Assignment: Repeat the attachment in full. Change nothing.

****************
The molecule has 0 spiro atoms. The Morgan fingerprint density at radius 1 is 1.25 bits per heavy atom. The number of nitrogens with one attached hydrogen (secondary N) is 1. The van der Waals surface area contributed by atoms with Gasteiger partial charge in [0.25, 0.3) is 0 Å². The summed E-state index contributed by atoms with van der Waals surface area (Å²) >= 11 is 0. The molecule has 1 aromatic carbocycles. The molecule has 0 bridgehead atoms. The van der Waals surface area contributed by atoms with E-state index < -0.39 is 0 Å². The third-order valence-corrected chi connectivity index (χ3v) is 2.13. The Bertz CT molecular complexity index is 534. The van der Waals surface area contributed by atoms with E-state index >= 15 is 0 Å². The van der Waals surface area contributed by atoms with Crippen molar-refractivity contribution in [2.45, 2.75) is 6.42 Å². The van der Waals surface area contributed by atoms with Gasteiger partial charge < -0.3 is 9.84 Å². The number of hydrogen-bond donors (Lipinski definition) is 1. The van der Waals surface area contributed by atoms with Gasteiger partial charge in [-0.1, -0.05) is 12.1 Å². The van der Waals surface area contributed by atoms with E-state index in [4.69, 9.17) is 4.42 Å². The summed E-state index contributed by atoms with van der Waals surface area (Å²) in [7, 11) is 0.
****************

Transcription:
The molecule has 0 spiro atoms. The Morgan fingerprint density at radius 1 is 1.25 bits per heavy atom. The number of nitrogens with one attached hydrogen (secondary N) is 1. The van der Waals surface area contributed by atoms with Gasteiger partial charge in [0.25, 0.3) is 0 Å². The summed E-state index contributed by atoms with van der Waals surface area (Å²) >= 11 is 0. The molecule has 1 aromatic carbocycles. The molecule has 0 bridgehead atoms. The van der Waals surface area contributed by atoms with E-state index < -0.39 is 0 Å². The third-order valence-corrected chi connectivity index (χ3v) is 2.13. The Bertz CT molecular complexity index is 534. The van der Waals surface area contributed by atoms with E-state index >= 15 is 0 Å². The van der Waals surface area contributed by atoms with Crippen molar-refractivity contribution in [2.45, 2.75) is 6.42 Å². The van der Waals surface area contributed by atoms with Gasteiger partial charge < -0.3 is 9.84 Å². The number of hydrogen-bond donors (Lipinski definition) is 1. The van der Waals surface area contributed by atoms with Gasteiger partial charge in [-0.1, -0.05) is 12.1 Å². The van der Waals surface area contributed by atoms with E-state index in [4.69, 9.17) is 4.42 Å². The summed E-state index contributed by atoms with van der Waals surface area (Å²) in [7, 11) is 0.